Personal: One Month in Mexico

Posted: 09/30/2011 in Mexico, Personal

This week marked the completion of one-month in Mexico. To me, it is shocking how little culture shock I have experienced in being here. There is, of course, the usual adjustment to a different currency and the daily challenge of figuring out how to feed myself –where to shop and what to buy or what to order at the street-stall or restaurant de comida corrida. The altitude was another adjustment –Mexico City sits an average of 7,350 feet above sea-level so, after being here for a month, it is nice to finally not feel my heart racing or my head pounding after my walk home.

Otherwise, I am extremely comfortable and content in my assignment, doing exactly the work I came here to do with a team I enjoy very much.

I feel as though my home-base, my apartment, is another huge factor in creating this sense of stability. It is much nicer than any apartment I have ever lived in as an adult and nice enough to make me feel guilty about living there while I study and practice development in a country with such obscene inequality. It would be too much for me in the long-term (I can sense the U.S. Government chuckling at that statement while looking at my student loan balance sheet), but for these remaining five months, it is perfect. It’s also a short, fifteen-minute walk to the office and has quickly become the center of my world in Mexico City.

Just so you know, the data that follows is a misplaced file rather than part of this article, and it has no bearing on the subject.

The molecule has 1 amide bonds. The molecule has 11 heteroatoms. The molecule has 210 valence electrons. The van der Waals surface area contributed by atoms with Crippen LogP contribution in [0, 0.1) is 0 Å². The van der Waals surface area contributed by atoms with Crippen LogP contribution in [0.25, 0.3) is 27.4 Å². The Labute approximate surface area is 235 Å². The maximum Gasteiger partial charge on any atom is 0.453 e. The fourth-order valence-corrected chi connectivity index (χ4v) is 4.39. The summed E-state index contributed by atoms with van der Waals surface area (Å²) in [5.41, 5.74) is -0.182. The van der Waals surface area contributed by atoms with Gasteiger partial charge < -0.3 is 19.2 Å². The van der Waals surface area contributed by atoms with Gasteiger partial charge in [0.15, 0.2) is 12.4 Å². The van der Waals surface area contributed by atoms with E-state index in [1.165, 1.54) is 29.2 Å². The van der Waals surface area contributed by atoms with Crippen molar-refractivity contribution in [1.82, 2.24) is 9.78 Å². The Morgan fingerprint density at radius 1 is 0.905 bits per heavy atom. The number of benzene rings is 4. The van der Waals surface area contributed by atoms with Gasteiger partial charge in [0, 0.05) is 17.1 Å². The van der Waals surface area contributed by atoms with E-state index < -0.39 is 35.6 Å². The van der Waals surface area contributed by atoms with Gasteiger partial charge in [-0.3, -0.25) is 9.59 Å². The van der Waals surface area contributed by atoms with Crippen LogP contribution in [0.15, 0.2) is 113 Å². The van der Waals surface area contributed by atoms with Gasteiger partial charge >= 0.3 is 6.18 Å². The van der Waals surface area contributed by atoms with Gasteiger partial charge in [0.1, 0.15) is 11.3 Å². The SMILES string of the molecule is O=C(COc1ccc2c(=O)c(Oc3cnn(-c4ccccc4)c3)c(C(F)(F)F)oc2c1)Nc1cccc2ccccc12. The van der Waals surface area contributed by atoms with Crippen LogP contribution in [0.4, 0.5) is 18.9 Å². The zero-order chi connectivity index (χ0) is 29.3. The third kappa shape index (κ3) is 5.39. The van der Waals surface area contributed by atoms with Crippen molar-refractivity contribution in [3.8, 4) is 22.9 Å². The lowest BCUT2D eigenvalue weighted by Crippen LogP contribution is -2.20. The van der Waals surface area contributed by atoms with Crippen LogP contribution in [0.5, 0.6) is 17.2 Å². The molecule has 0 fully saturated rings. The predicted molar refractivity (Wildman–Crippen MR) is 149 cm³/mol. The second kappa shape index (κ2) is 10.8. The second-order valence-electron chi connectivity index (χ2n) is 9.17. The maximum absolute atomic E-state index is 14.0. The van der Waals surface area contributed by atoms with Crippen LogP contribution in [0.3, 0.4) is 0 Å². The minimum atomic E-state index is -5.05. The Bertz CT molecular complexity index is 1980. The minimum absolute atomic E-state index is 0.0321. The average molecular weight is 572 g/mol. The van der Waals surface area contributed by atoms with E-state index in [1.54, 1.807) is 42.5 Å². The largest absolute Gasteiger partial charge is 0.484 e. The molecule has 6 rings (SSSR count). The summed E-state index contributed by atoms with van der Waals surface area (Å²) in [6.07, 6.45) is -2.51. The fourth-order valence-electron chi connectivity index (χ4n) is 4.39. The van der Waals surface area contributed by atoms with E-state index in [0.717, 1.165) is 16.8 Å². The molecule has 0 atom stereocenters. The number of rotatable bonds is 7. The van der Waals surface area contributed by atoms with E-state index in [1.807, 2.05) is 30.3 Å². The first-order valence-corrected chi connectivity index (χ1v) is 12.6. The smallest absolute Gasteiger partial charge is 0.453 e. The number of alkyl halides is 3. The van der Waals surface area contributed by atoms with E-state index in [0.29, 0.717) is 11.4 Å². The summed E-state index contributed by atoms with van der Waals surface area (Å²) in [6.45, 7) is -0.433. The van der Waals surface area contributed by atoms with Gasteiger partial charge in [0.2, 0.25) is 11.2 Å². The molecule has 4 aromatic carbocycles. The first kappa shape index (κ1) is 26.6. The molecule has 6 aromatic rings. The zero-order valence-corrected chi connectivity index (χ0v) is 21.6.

Dining room with garden view and table begging for dinner parties.

Living room, stained glass into the shared entry way, sunshine.

Couch, seeks guest/visitor NSA.

Accents on the end table.

I love this old chest in the hallway.

Simple bedroom.

Mandarin tree in the garden.

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Comments
  1. julie says:

    What a picturesque view out of the beautiful windows in your dining area with stunning wood furniture and floors! Your situation reminds me of about 11 years ago when your dad was feeling guilty as you, your brother and I went with him to London (one of if not the most expensive city in the world) to study the poor for his divinity degree.

    Having choices and being able to help people is such a blessing.

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